A large-scale Danish study shows that targets of on-the-job bullying and violence face significantly higher risk of cardiovascular disease (CVD).
The study analyzed data from 79,201 participants in Denmark and Sweden with no prior history of CVD. The participants were aged 18 to 65, with a mean age of 43 years, and 53% were women.
Nine percent of the participants were subsequently bullied at work and 13% experienced violence or threats of violence at work.
The study found:
- Compared with participants who were not bullied at work, those who were had a 59% increased risk for CVD after adjusting for sex, age, marital status, educational level and country of birth.
- People who said they were bullied frequently (almost every day) in the past 12 months had a 120 percent higher risk of CVD.
- Workers who suffered the intentional use of force or threats of force at work had a 25% higher risk of CVD.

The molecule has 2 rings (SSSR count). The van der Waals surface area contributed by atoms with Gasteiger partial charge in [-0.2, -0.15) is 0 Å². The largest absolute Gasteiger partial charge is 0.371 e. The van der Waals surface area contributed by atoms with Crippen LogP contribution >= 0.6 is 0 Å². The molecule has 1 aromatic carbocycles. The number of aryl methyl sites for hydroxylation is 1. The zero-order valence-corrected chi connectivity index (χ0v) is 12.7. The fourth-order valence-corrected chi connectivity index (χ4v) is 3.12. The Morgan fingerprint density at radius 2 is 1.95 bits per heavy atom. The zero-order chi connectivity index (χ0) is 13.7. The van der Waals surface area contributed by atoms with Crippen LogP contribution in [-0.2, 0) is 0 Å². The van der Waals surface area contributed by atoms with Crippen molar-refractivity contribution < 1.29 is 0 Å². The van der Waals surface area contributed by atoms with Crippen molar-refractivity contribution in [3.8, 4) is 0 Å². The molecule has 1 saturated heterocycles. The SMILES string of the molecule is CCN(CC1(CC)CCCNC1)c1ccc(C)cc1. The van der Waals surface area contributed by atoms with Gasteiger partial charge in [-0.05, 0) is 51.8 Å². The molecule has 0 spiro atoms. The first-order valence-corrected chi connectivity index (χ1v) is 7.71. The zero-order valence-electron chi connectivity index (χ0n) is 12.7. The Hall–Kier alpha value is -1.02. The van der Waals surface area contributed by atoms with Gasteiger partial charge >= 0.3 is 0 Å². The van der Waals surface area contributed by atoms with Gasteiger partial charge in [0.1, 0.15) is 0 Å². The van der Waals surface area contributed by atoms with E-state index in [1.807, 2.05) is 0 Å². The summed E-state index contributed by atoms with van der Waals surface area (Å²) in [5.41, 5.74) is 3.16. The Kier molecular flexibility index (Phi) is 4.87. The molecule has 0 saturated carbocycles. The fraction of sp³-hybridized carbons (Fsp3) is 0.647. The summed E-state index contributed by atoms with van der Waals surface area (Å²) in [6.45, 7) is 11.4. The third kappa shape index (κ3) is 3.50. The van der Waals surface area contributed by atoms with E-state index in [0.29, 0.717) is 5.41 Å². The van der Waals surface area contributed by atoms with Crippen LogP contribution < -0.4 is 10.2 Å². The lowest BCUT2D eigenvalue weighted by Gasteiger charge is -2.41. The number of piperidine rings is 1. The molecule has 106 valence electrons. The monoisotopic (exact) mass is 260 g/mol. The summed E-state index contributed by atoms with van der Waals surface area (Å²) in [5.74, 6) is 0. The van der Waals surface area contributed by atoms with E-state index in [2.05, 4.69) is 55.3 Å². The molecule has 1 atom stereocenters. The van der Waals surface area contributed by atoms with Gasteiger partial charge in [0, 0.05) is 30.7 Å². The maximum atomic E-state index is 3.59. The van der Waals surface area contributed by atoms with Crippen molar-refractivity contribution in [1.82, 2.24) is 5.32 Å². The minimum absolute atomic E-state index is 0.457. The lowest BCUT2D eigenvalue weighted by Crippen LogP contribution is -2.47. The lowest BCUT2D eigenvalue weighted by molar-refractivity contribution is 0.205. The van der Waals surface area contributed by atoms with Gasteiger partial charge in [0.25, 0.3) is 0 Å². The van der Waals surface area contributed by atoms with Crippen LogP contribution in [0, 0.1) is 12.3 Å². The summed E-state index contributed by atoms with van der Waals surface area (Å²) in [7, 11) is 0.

The study defined workplace bullying as repeated or enduring psychological aggressors at work.
Stopping workplace bullying would prevent a ‘sizable number” of heart attacks and strokes.
The study found “consistent support for our hypothesis that workplace bullying and workplace violence are associated with a higher risk of new-onset CVD.” If the association is causal, the researchers add, “eliminating workplace bullying and violence would prevent a sizable number of CVD events from happening.”
The researchers said workplace bullying and violence contribute to lower self-esteem and loss of coping resources. They may elicit a range of coping mechanisms, such as over-eating and excessive alcohol consumption. Bullied workers also are three times more likely to report depression.
The perpetrators of workplace bullying were mostly from inside the organization – 79% were colleagues, supervisors, or subordinates.
The study, “Workplace bullying and workplace violence as risk factors for cardiovascular disease: a multi-cohort study,” was published on November 19 by the European Health Journal.